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Fire in the Water, Earth in the Air: Legends of West Texas Music
by Christopher Oglesby
Published by the University of Texas Press:
"As a whole, the interviews create a portrait not only of Lubbock's musicians and artists, but also of the musical community that has sustained them, including venues such as the legendary Cotton Club and the original Stubb's Barbecue. This kaleidoscopic portrait of the West Texas music scene gets to the heart of what it takes to create art in an isolated, often inhospitable environment. As Oglesby says, "Necessity is the mother of creation. Lubbock needed beauty, poetry, humor, and it needed to get up and shake its communal ass a bit or go mad from loneliness and boredom; so Lubbock created the amazing likes of Jimmie Dale Gilmore, Butch Hancock, Terry Allen, and Joe Ely."

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"Indeed, Oglesby's introduction of more than two dozen musicians who called Lubbock home should be required reading not only for music fans, but for Lubbock residents and anyone thinking about moving here. On these pages, music becomes a part of Lubbock's living history."
- William Kerns, Lubbock Avalanche Journal

continued from page 1

Bonus Interview Material

Chris: I wanta’ shift gears here. One subject that I am wantin’ to explore is the man and the place of Stubbs.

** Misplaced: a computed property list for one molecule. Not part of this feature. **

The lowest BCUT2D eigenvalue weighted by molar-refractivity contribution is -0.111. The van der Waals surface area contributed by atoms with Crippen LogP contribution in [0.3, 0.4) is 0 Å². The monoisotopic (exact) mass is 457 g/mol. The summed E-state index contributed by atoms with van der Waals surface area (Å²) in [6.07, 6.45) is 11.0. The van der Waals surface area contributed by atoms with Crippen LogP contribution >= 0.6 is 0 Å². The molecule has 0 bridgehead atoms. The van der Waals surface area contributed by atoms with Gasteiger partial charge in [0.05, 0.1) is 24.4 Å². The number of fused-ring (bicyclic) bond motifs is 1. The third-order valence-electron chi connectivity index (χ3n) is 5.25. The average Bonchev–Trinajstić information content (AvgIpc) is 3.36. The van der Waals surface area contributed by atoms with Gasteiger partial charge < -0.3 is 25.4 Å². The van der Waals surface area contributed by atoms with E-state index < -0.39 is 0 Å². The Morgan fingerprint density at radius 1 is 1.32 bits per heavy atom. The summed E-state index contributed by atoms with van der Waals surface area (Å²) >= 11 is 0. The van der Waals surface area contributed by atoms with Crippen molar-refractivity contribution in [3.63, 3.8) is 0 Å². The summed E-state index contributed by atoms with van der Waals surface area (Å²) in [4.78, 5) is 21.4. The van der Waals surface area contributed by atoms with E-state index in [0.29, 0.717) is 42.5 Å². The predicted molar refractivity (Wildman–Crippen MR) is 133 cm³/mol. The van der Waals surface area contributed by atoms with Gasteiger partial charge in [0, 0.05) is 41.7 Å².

DC: Stubbs was our greatest friend in this community, even beyond those all night jam sessions. I mean, you could call Stubbs up at anytime and say you needed - y’know, a case of beer after the liquor stores closed; stuff like that - And Stubbs not only would show up with two cases of beer; he’d show up with all the barbecue you could eat!
I mean, there were many, many times when Stubbs was available to the music community for anything that they needed. Anybody that needed a meal…
I mean, he was a great guy. 

One of the biggest deals with the the Cactus Theatre was getting Stubbs’ "thumbs-up" on it. I don't know I felt that way about it but it was a big deal to me.
I was in there working one day when we were building it; I was up on stage, and Stubbs was sittin’ right back on the back row in the theatre. He had just kinda’ snuck in and was sittin’ there watchin’. He was like, "Yea, man. Yea! This is one great place. I just love this place!" He said, "Man, we gotta have a Flatlanders Reunion. We gotta’ get Butch and Joe and Jimmie together here."